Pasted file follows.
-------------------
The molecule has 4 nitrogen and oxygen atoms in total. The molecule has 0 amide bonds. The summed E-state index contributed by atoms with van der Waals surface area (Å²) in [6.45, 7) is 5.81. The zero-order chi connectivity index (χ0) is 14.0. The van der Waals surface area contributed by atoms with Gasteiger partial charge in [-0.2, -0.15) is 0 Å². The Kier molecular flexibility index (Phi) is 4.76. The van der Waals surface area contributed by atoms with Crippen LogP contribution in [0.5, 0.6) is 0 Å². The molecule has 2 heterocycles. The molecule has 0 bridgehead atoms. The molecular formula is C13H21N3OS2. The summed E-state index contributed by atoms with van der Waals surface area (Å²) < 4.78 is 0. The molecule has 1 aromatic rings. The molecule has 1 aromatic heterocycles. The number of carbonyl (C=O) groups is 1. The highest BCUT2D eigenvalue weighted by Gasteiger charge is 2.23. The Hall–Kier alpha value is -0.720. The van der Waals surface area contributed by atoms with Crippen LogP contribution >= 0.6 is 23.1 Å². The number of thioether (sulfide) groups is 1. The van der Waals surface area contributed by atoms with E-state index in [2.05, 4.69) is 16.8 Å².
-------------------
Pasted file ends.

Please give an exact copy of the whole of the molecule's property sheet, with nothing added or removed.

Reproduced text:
The molecule has 4 nitrogen and oxygen atoms in total. The molecule has 0 amide bonds. The summed E-state index contributed by atoms with van der Waals surface area (Å²) in [6.45, 7) is 5.81. The zero-order chi connectivity index (χ0) is 14.0. The van der Waals surface area contributed by atoms with Gasteiger partial charge in [-0.2, -0.15) is 0 Å². The Kier molecular flexibility index (Phi) is 4.76. The van der Waals surface area contributed by atoms with Crippen LogP contribution in [0.5, 0.6) is 0 Å². The molecule has 2 heterocycles. The molecule has 0 bridgehead atoms. The molecular formula is C13H21N3OS2. The summed E-state index contributed by atoms with van der Waals surface area (Å²) < 4.78 is 0. The molecule has 1 aromatic rings. The molecule has 1 aromatic heterocycles. The number of carbonyl (C=O) groups is 1. The highest BCUT2D eigenvalue weighted by Gasteiger charge is 2.23. The Hall–Kier alpha value is -0.720. The van der Waals surface area contributed by atoms with Crippen LogP contribution >= 0.6 is 23.1 Å². The number of thioether (sulfide) groups is 1. The van der Waals surface area contributed by atoms with E-state index in [2.05, 4.69) is 16.8 Å².